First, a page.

USS Carter (DE-112) Areas With Asbestos Exposure

The USS Carter (DE-112) was a Cannon-class destroyer escort laid down on November 19, 1943, and launched on February 29, the next year. It was commissioned on May 3, 1944, under Lt. Comdr. F. J. T. Baker’s command with the hull number DE-112 and served in the U.S. Navy for 2 years until it was decommissioned on April 10, 1946. During its activity, the ship carried a complement of 216 men on board and had its main missions in Jamaica, Boston, Derry, Bizerte, Maine, Bizerte, Florida, and Oran. After the decommissioning, the ship was struck from the Navy Register on February 10, 1949, and transferred to the Republic of China where it was renamed Tai Chao (DE-26). Asbestos exposure is dangerous because the harmful fibers cannot be seen or smelled. Although these asbestos fibers are normally bundled tightly together, they are somewhat fragile, and through handling or damage, these fibers can break free. The fibers are light enough to float like dust particles, and like dust, they can enter the nose through the breathed air, and then they can get into the deep parts of the lungs, where they can cause irreversible damage.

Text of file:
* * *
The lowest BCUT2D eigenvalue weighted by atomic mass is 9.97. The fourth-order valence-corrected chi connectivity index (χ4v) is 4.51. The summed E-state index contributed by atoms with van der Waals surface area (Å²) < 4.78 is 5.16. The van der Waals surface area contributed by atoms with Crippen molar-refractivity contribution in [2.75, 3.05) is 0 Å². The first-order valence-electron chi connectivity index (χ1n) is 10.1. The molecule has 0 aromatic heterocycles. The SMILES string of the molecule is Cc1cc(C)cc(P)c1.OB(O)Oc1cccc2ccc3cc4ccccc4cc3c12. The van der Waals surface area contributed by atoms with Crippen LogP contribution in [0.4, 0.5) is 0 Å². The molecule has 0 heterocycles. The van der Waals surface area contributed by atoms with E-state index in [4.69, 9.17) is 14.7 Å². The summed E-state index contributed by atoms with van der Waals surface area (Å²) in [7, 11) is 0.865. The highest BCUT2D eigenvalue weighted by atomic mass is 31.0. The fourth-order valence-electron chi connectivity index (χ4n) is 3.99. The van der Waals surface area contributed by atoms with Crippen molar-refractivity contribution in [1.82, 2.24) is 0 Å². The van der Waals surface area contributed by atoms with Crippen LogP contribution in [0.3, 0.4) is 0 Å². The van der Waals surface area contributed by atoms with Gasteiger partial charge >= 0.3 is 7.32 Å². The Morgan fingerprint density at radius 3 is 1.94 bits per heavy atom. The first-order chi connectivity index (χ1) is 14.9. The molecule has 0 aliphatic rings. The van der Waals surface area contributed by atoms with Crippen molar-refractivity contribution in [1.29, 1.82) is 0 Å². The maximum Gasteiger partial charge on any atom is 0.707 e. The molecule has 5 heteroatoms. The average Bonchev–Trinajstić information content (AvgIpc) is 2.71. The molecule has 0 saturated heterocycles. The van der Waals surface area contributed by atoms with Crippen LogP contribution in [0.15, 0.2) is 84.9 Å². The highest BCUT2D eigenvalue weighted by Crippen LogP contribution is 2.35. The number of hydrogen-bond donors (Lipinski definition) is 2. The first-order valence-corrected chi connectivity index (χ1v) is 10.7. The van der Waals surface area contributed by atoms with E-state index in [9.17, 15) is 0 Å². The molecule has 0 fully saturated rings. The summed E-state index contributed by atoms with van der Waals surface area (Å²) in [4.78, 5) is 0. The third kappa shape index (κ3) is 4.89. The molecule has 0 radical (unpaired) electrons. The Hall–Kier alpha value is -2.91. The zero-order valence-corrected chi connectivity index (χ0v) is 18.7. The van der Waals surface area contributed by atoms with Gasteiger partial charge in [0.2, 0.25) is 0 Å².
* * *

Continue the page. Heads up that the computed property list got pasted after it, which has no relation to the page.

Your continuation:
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Shipmates on USS Carter (DE-112)

Frank Aaron

Bertram Albert

David Charles Alexander Sr.

William Robert Kisil Sr.